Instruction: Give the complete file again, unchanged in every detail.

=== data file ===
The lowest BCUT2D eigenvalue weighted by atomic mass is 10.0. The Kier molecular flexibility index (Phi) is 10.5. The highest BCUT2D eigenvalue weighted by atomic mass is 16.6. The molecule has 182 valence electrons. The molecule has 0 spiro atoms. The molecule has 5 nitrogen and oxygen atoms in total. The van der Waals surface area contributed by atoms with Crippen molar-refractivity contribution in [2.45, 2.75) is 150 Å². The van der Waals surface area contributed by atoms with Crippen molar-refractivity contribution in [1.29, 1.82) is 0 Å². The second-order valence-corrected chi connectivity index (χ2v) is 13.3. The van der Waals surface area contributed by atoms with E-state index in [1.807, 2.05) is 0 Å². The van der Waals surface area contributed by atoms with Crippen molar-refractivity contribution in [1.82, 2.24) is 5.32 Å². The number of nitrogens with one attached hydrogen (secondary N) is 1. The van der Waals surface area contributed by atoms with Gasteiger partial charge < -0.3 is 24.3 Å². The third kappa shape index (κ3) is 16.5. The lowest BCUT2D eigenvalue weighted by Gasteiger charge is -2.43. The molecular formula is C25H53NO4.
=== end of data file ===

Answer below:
The lowest BCUT2D eigenvalue weighted by atomic mass is 10.0. The Kier molecular flexibility index (Phi) is 10.5. The highest BCUT2D eigenvalue weighted by atomic mass is 16.6. The molecule has 182 valence electrons. The molecule has 0 spiro atoms. The molecule has 5 nitrogen and oxygen atoms in total. The van der Waals surface area contributed by atoms with Crippen molar-refractivity contribution in [2.45, 2.75) is 150 Å². The van der Waals surface area contributed by atoms with Crippen molar-refractivity contribution in [1.29, 1.82) is 0 Å². The second-order valence-corrected chi connectivity index (χ2v) is 13.3. The van der Waals surface area contributed by atoms with E-state index in [1.807, 2.05) is 0 Å². The van der Waals surface area contributed by atoms with Crippen molar-refractivity contribution in [1.82, 2.24) is 5.32 Å². The number of nitrogens with one attached hydrogen (secondary N) is 1. The van der Waals surface area contributed by atoms with Gasteiger partial charge < -0.3 is 24.3 Å². The third kappa shape index (κ3) is 16.5. The lowest BCUT2D eigenvalue weighted by Gasteiger charge is -2.43. The molecular formula is C25H53NO4.